Sabayon is a Linux distribution described by its developers as “… a bleeding edge operating system that is both stable and reliable.” It is based on Gentoo, a source-based (Linux) distribution. The latest edition, Sabayon 7 (GNOME 3, KDE and Xfce desktop editions), was released October 10 2011. Sabayon Core was released nine days after that (October 19 2011). The last Sabayon 7 editions, the Experimental Releases, featuring the LXDE, E17 and Awesome desktop environments, were released on November 9 2011.
The GNOME edition has already been reviewed here (see Sabayon 7 GNOME 3 review). This review is of the KDE edition, which made my list of the top 6 KDE distributions for 2011.
Though there are 32- and 64-bit versions available for download, this review is based on test installations of the 32-bit edition, which comes as a DVD-sized (2.1 GB), installable Live image. The boot menu is shown below.
Installer and Installation Routine The Sabayon installer is a slightly modified version of Anaconda, the Fedora system installation program. Unlike latest version of Anaconda in Fedora 16, the Sabayon 7 installer does not use GPT, the GUID Partition Table, by default on standalone installations. It also does not offer an option to disable LVM, the Linux Logical Volume Manager, which is the default disk partitioning scheme.
The only new feature in this edition of the Sabayon installer is that you are given the option to disable the firewall (it is enabled by default) at the hostname configuration step. A screen shot of that step is shown here.
A new installation uses about 4.9 GB of disk space, with ext4 as the default file system, and ext3, xfs, jfs and btrfs as optional file system types. Since Sabayon is a rolling release distribution, existing users do not have to reinstall to have an up to date system. The simple act of applying available updates is enough to give existing users a system as current as a brand new installation. I tested the rolling feature while reviewing the GNOME 3 edition (see Sabayon 7 GNOME 3 review), and it worked as advertised. So I did not bother to do that with the KDE edition.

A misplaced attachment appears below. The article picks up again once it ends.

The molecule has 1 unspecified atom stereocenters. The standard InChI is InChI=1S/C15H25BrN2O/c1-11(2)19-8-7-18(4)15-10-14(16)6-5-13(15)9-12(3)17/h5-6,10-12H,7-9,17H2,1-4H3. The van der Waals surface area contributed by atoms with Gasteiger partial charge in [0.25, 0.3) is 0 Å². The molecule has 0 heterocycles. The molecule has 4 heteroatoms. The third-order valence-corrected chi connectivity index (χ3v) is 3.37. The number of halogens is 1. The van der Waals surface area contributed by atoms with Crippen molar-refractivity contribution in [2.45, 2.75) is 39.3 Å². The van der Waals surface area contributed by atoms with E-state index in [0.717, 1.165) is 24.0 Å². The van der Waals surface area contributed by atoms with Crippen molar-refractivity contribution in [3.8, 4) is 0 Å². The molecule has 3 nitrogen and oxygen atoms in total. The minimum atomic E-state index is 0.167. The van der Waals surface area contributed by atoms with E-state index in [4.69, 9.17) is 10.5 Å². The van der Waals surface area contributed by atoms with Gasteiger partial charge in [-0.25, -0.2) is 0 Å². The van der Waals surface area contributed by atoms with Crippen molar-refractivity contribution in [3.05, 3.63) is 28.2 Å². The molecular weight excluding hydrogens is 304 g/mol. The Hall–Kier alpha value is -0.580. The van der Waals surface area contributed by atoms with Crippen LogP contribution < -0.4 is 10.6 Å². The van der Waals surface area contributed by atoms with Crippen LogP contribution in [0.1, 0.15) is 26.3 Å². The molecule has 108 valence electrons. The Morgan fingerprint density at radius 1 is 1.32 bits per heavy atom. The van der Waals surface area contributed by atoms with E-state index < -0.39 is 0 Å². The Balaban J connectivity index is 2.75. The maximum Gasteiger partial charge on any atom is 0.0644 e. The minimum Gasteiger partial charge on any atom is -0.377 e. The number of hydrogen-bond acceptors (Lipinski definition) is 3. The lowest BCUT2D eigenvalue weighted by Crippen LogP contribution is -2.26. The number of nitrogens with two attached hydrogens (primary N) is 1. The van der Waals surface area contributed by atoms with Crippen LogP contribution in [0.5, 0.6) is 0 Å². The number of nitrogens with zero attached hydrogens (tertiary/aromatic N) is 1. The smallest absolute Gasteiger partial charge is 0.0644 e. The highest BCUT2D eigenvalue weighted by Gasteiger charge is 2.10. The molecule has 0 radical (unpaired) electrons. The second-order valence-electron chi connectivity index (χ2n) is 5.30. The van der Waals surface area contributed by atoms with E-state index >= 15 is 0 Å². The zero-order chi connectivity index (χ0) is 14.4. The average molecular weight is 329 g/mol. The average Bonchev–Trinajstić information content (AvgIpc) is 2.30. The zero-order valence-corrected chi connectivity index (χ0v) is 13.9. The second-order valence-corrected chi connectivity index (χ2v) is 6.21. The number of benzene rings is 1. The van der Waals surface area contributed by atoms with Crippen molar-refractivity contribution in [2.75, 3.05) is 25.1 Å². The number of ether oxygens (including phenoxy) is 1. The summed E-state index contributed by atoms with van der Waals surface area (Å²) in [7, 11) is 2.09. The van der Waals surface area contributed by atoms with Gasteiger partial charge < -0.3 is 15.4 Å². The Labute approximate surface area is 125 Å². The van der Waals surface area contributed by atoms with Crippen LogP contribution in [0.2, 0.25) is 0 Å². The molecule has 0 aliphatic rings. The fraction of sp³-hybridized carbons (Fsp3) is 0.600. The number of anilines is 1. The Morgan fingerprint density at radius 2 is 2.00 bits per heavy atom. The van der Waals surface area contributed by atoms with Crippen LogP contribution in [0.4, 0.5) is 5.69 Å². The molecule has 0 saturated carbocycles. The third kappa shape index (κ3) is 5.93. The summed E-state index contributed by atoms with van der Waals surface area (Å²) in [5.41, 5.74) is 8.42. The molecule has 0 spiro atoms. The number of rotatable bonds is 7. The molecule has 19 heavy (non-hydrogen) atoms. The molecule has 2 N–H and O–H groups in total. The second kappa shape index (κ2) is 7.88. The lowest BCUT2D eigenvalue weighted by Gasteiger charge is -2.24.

Logging in And Using the System: Like its boot menu, Sabayon’s login screen offers many more options than that of any other distribution I have used or reviewed. But those other options are not the focus of this review, so I will just stick to the KDE desktop.
The desktop itself is powered by KDE 4.7.3, using the Kickoff menu. I like how the developers took the time to place a set of applications that you will most likely be using daily in the Favorites view of the menu.
But somehow, they forgot to customize Dolphin, the file manager. On other (KDE) distributions, and even in non-KDE distributions, users’ home directory is populated with several folders – Downloads, Documents, Pictures, etc. In Sabayon 7, however, it appears that the decision was made to have each user create these folders themselves.
Just after installation, a few key applications failed to start. For example, every attempt to start VLC, the installed media player, from the menu, failed, with why. Attempting to start it from the command line generated the following error message. After applying all available updates were applied, all applications started without errors.
Applying available updates is an easy process because Magneto, the updates notifier, is started as soon as booting is completed and a message from via the Magneto Notification Applet informs you if there are any updates available. And on new installations, you can be sure that there are updates – in the hundreds. On my first test installation, there were about 700 packages that needed to be updated. A minor issue with the updates system, is that the Magneto Notification Applet will never stop informing you about the number of packages that need to be updated, even as the system is applying updates. In other words, Magneto is checking every few minutes how many packages remain to be updated, even as that information is clearly visible on the package manager.
One good feature of Sabayon is it is loaded with all multimedia codecs you would need to play local multimedia applications and those you would encounter on the Web. Specifically, I am referring to libdvdcss, Flash plugin and Java JRE.
Aside from a few applications failing to start before updates were applied, another issues I observed with Sabayon 7 KDE is that a connected printer was not automatically configured, even though cupsd, the printer daemon, is started out of the box. In Pardus, a KDE-based distribution that made the list of the top 6 KDE distributions for 2011, any connected printer in the printers database is automatically configured.
Device notification works. However, when a video DVD is detected, four actions for handling the DVD are available, none of which have anything to do with playing a video. The four option are: Download Photos with Gwenview, Rip Video DVD Titles with K3B, Copy with K3b, Open with File Manager. To play a video DVD, you have to start VLC from the menu, then open the DVD from its menu. For audio CDs the only available action is “Play Audio CD with Amarok,” which is great, but attempting to play an audio CD with Amarok takes way too much effort than is necessary. When using any KDE-based distribution, I always end up installing Exaile or Rhythmbox for playing my audio CDs.
Your final thought makes you look stupid and clearly indicates that you don’t know a thing about “rolling-release” – the main thing that allows Sabayon to stay firmly on the bleeding edge and be loved by the millions.